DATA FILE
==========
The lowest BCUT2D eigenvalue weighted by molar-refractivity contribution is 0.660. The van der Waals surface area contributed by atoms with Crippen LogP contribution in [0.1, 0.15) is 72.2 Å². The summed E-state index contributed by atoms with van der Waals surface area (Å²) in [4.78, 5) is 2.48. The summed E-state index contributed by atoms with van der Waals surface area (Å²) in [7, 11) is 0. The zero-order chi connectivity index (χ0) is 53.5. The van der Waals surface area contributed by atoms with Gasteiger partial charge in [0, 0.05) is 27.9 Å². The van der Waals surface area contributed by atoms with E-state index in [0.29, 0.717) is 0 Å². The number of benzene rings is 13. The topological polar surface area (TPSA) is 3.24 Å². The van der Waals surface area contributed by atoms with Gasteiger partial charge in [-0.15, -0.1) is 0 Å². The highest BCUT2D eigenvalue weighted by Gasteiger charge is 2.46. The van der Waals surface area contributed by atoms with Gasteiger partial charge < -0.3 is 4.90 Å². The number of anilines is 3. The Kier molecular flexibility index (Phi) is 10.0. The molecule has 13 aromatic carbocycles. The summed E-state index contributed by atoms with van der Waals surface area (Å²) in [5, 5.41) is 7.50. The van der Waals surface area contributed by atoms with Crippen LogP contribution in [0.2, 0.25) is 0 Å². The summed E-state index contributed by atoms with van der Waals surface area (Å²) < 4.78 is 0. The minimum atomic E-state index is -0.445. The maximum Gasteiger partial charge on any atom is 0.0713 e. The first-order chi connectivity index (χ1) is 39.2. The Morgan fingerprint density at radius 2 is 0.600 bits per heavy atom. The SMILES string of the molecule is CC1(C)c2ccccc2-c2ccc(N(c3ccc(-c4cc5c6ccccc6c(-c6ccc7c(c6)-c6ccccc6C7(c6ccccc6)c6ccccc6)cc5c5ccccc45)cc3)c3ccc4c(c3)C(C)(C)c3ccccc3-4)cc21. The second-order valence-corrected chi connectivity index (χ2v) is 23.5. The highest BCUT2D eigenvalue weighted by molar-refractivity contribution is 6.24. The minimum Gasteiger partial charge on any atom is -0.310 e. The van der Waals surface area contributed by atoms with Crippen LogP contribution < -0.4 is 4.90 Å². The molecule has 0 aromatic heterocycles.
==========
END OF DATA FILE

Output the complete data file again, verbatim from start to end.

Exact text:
The lowest BCUT2D eigenvalue weighted by molar-refractivity contribution is 0.660. The van der Waals surface area contributed by atoms with Crippen LogP contribution in [0.1, 0.15) is 72.2 Å². The summed E-state index contributed by atoms with van der Waals surface area (Å²) in [4.78, 5) is 2.48. The summed E-state index contributed by atoms with van der Waals surface area (Å²) in [7, 11) is 0. The zero-order chi connectivity index (χ0) is 53.5. The van der Waals surface area contributed by atoms with Gasteiger partial charge in [0, 0.05) is 27.9 Å². The van der Waals surface area contributed by atoms with E-state index in [0.29, 0.717) is 0 Å². The number of benzene rings is 13. The topological polar surface area (TPSA) is 3.24 Å². The van der Waals surface area contributed by atoms with Gasteiger partial charge in [-0.15, -0.1) is 0 Å². The highest BCUT2D eigenvalue weighted by Gasteiger charge is 2.46. The van der Waals surface area contributed by atoms with Gasteiger partial charge < -0.3 is 4.90 Å². The number of anilines is 3. The Kier molecular flexibility index (Phi) is 10.0. The molecule has 13 aromatic carbocycles. The summed E-state index contributed by atoms with van der Waals surface area (Å²) in [5, 5.41) is 7.50. The van der Waals surface area contributed by atoms with Crippen LogP contribution in [0.2, 0.25) is 0 Å². The summed E-state index contributed by atoms with van der Waals surface area (Å²) < 4.78 is 0. The minimum atomic E-state index is -0.445. The maximum Gasteiger partial charge on any atom is 0.0713 e. The first-order chi connectivity index (χ1) is 39.2. The Morgan fingerprint density at radius 2 is 0.600 bits per heavy atom. The SMILES string of the molecule is CC1(C)c2ccccc2-c2ccc(N(c3ccc(-c4cc5c6ccccc6c(-c6ccc7c(c6)-c6ccccc6C7(c6ccccc6)c6ccccc6)cc5c5ccccc45)cc3)c3ccc4c(c3)C(C)(C)c3ccccc3-4)cc21. The second-order valence-corrected chi connectivity index (χ2v) is 23.5. The highest BCUT2D eigenvalue weighted by molar-refractivity contribution is 6.24. The minimum Gasteiger partial charge on any atom is -0.310 e. The van der Waals surface area contributed by atoms with Crippen LogP contribution < -0.4 is 4.90 Å². The molecule has 0 aromatic heterocycles.